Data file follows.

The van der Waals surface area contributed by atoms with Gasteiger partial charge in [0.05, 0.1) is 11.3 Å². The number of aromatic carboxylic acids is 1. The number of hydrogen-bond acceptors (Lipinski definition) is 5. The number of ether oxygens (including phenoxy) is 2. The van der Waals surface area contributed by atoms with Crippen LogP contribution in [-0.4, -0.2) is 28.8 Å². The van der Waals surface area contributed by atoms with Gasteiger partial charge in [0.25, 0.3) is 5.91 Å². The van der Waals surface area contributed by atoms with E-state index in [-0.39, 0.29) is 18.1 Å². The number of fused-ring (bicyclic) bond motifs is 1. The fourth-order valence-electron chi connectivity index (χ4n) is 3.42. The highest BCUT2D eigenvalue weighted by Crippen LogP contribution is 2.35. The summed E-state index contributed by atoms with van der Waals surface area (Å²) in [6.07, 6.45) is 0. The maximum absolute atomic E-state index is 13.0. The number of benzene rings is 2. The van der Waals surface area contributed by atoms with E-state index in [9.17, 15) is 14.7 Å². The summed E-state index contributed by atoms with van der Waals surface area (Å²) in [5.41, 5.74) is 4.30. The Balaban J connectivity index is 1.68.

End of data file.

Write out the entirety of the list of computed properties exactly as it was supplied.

The van der Waals surface area contributed by atoms with Gasteiger partial charge in [0.05, 0.1) is 11.3 Å². The number of aromatic carboxylic acids is 1. The number of hydrogen-bond acceptors (Lipinski definition) is 5. The number of ether oxygens (including phenoxy) is 2. The van der Waals surface area contributed by atoms with Crippen LogP contribution in [-0.4, -0.2) is 28.8 Å². The van der Waals surface area contributed by atoms with Gasteiger partial charge in [0.25, 0.3) is 5.91 Å². The van der Waals surface area contributed by atoms with E-state index in [-0.39, 0.29) is 18.1 Å². The number of fused-ring (bicyclic) bond motifs is 1. The fourth-order valence-electron chi connectivity index (χ4n) is 3.42. The highest BCUT2D eigenvalue weighted by Crippen LogP contribution is 2.35. The summed E-state index contributed by atoms with van der Waals surface area (Å²) in [6.07, 6.45) is 0. The maximum absolute atomic E-state index is 13.0. The number of benzene rings is 2. The van der Waals surface area contributed by atoms with E-state index in [9.17, 15) is 14.7 Å². The summed E-state index contributed by atoms with van der Waals surface area (Å²) in [5.41, 5.74) is 4.30. The Balaban J connectivity index is 1.68.